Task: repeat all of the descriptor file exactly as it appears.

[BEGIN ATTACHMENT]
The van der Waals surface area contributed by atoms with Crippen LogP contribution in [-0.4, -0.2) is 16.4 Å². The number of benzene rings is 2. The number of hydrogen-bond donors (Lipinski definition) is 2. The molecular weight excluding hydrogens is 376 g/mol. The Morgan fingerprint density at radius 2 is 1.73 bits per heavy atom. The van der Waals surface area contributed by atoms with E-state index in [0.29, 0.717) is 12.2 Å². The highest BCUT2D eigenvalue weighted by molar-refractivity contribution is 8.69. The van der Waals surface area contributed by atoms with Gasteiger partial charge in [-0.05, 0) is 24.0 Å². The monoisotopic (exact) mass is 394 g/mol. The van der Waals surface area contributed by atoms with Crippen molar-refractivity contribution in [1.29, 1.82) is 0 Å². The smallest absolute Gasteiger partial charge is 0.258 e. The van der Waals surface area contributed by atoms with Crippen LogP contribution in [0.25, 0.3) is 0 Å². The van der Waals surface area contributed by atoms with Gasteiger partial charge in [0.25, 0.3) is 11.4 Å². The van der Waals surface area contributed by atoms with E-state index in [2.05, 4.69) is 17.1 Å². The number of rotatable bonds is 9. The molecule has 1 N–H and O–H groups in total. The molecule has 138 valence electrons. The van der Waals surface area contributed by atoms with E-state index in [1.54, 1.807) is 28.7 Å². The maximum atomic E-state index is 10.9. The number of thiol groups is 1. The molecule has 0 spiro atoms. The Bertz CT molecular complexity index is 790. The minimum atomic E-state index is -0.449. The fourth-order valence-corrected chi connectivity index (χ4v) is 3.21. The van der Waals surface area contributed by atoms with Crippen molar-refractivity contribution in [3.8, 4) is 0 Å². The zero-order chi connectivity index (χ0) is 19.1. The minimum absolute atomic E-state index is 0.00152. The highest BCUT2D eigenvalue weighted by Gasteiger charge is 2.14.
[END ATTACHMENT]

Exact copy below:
The van der Waals surface area contributed by atoms with Crippen LogP contribution in [-0.4, -0.2) is 16.4 Å². The number of benzene rings is 2. The number of hydrogen-bond donors (Lipinski definition) is 2. The molecular weight excluding hydrogens is 376 g/mol. The Morgan fingerprint density at radius 2 is 1.73 bits per heavy atom. The van der Waals surface area contributed by atoms with E-state index in [0.29, 0.717) is 12.2 Å². The highest BCUT2D eigenvalue weighted by molar-refractivity contribution is 8.69. The van der Waals surface area contributed by atoms with Gasteiger partial charge in [-0.05, 0) is 24.0 Å². The monoisotopic (exact) mass is 394 g/mol. The van der Waals surface area contributed by atoms with Crippen molar-refractivity contribution in [1.29, 1.82) is 0 Å². The smallest absolute Gasteiger partial charge is 0.258 e. The van der Waals surface area contributed by atoms with Crippen LogP contribution in [0.25, 0.3) is 0 Å². The van der Waals surface area contributed by atoms with Gasteiger partial charge in [0.25, 0.3) is 11.4 Å². The van der Waals surface area contributed by atoms with E-state index in [2.05, 4.69) is 17.1 Å². The number of rotatable bonds is 9. The molecule has 1 N–H and O–H groups in total. The molecule has 138 valence electrons. The van der Waals surface area contributed by atoms with E-state index in [1.54, 1.807) is 28.7 Å². The maximum atomic E-state index is 10.9. The number of thiol groups is 1. The molecule has 0 spiro atoms. The Bertz CT molecular complexity index is 790. The minimum atomic E-state index is -0.449. The fourth-order valence-corrected chi connectivity index (χ4v) is 3.21. The van der Waals surface area contributed by atoms with Crippen molar-refractivity contribution in [3.8, 4) is 0 Å². The zero-order chi connectivity index (χ0) is 19.1. The minimum absolute atomic E-state index is 0.00152. The highest BCUT2D eigenvalue weighted by Gasteiger charge is 2.14.